82 days, 3 hours and 22 minutes.
Thousands of powder turns.
Hundreds of kicker jumps.
Zero severe injuries.
Countless new friends.
These are some of the numbers of the Perfect Winter. But you know as well I do that there is much more to a long trip than mere numbers. While I’m finding it difficult to stay away from emotional clichés when talking about this season in the Alps, let me try to stick to the facts of these last few months.
One of the big objectives of The Perfect Winter was to witness the changing of the seasons. In Portugal, especially in the south, spring and fall are kind of extensions of a long summer. Even our winter is very mild when compared to higher latitutes. Therefore, we are not used to the changes that come as Earth spins around the sun. In the Alps, on the other hand, these changes are not only obvious but they also profoundly affect the lives of the people living in and around the mountains. First of all, green and brown give place to a magical white carpet covering everything. I was fortunate enough to witness the first heavy snowfall that kicked this late winter into full gear.
At first I didn’t grasp the true importance of this in Alpine life, but it’s pretty obvious. While this generation relies on snow to make ends meet as it attracts tourists, previous generations would wait for snow to cover the fields and fertilize the earth for cattle grazing and crops. It’s scary to think that all this can change as winters get shorter and snow falls higher and higher.
I must say that even thought this winter was far from harsh, I enjoyed it to the maximum. Because I was there all the time and with the right people, I could go out whenever conditions were perfect. You can read all about this throughout this blog…
Eventually the season in Tirol came to an end. By the time of departure spring had arrived and once again I was privileged enough to witness the changing of the season, as the snow starts to melt and the grass starts to grow.
This time the arrival of a new season had a strong impact. After my first winter in the mountains I could really feel the days getting longer, and the warmer temperatures seeping through the valley. Experiencing the incoming Spring is hard to describe in words, and quite pointless at this time actually. However, while it did put a different positive vibe into the daily routines, it meant that Perfect Winter was ending.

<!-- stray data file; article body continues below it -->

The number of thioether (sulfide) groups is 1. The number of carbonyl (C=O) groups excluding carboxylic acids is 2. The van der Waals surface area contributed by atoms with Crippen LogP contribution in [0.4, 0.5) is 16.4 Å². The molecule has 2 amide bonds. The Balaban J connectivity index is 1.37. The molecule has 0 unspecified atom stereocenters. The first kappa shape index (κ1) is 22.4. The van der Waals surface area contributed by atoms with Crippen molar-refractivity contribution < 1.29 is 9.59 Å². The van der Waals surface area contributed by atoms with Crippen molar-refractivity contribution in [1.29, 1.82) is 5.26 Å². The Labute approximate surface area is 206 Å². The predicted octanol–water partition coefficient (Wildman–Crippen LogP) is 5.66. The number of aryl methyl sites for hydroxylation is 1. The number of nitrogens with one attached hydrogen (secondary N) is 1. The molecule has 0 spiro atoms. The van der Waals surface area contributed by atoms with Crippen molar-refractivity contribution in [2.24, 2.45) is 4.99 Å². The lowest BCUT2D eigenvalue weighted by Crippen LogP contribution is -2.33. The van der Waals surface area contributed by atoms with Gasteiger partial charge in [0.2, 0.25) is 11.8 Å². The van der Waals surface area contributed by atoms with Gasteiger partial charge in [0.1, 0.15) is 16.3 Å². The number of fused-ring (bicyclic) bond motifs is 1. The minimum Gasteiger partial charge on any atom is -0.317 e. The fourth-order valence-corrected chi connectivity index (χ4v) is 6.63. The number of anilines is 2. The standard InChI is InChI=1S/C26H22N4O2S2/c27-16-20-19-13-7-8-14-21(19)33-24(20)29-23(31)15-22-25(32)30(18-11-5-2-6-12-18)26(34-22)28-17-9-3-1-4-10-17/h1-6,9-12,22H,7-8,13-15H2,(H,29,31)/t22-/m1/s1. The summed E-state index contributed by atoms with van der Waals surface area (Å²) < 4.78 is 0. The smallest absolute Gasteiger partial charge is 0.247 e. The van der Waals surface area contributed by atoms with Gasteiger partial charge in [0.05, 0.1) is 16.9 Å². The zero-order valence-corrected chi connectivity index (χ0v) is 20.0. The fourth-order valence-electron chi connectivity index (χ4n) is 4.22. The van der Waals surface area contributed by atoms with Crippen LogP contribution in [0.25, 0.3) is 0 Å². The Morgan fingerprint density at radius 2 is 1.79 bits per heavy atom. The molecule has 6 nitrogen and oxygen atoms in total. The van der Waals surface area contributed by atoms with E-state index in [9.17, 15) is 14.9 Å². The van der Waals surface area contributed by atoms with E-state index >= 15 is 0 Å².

I left Tirol on March 15, and headed West towards the beautiful village of Villars, in the Vaudoises Alps in Switzlerland. This town and the surrounding mountains are a picture perfect place – but extremely expensive. The obscene prices around here were simply an insult for someone coming from southern Europe, even after spending a season in Austria where the cost of living can be similar to that of Portugal if you shop smart. However, I was invited by friends to stay over and their company largely compensated for this financial shock. I ended up exploring most of the amazing mountains in Villars, Les Diablerets and Glacier 3000 in just 2 days, with a hint of local knowledge and chilled vibe. Thank you David and André!
The final stage of this journey would really represent the closing of the circle. Most of us usually started skiing or snowboarding with friends, and still spend their holidays in the mountains in groups, and friends are probably the most important part of every snowtrip. Most of the fun comes from the people you are with, regardless of the snow conditions or how nice the place is. So being reunited with the MG Snowtrip family in France, who I have travelling with for some time now, was indeed returning to the origins of snowboarding: sliding down slopes with your snow buddies. I would be lying if I said that it didn’t take some time to adjust to be snowboarding with other people around me instead of simply roaming free, but in the end it’s just another way to enjoy life in high altitude.
The drive back to good old Portugal was nice and easy. I was blessed with amazing waves right when I arrived, and pretty much that sums up the invaluable experience from this Perfect Winter.
However, the ride is never over. There will be more winters to spend and more paths to travel.